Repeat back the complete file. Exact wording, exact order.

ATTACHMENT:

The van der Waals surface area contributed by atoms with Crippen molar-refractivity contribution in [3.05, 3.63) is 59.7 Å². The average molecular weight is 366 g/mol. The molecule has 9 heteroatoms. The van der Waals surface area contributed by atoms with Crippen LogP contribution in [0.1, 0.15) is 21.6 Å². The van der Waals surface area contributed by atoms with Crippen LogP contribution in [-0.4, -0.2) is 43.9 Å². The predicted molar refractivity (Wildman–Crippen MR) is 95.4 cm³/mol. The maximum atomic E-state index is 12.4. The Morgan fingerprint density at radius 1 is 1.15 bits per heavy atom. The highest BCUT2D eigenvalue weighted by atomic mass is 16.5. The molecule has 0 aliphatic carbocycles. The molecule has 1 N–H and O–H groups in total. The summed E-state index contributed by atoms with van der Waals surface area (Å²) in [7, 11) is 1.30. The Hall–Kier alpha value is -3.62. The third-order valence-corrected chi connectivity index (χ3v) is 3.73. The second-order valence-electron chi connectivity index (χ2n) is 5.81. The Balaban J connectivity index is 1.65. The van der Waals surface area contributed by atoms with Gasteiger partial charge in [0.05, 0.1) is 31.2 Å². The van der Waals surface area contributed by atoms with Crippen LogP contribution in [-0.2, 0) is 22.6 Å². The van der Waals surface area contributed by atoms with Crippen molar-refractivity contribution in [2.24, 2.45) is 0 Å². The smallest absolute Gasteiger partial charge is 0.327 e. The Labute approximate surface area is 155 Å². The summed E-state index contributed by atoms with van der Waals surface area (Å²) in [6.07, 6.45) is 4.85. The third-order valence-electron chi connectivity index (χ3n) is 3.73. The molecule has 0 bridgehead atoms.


The van der Waals surface area contributed by atoms with Crippen molar-refractivity contribution in [3.05, 3.63) is 59.7 Å². The average molecular weight is 366 g/mol. The molecule has 9 heteroatoms. The van der Waals surface area contributed by atoms with Crippen LogP contribution in [0.1, 0.15) is 21.6 Å². The van der Waals surface area contributed by atoms with Crippen LogP contribution in [-0.4, -0.2) is 43.9 Å². The predicted molar refractivity (Wildman–Crippen MR) is 95.4 cm³/mol. The maximum atomic E-state index is 12.4. The Morgan fingerprint density at radius 1 is 1.15 bits per heavy atom. The highest BCUT2D eigenvalue weighted by atomic mass is 16.5. The molecule has 0 aliphatic carbocycles. The molecule has 1 N–H and O–H groups in total. The summed E-state index contributed by atoms with van der Waals surface area (Å²) in [7, 11) is 1.30. The Hall–Kier alpha value is -3.62. The third-order valence-corrected chi connectivity index (χ3v) is 3.73. The second-order valence-electron chi connectivity index (χ2n) is 5.81. The Balaban J connectivity index is 1.65. The van der Waals surface area contributed by atoms with Gasteiger partial charge in [0.05, 0.1) is 31.2 Å². The van der Waals surface area contributed by atoms with Crippen LogP contribution in [-0.2, 0) is 22.6 Å². The van der Waals surface area contributed by atoms with Crippen molar-refractivity contribution in [2.24, 2.45) is 0 Å². The smallest absolute Gasteiger partial charge is 0.327 e. The Labute approximate surface area is 155 Å². The summed E-state index contributed by atoms with van der Waals surface area (Å²) in [6.07, 6.45) is 4.85. The third-order valence-electron chi connectivity index (χ3n) is 3.73. The molecule has 0 bridgehead atoms.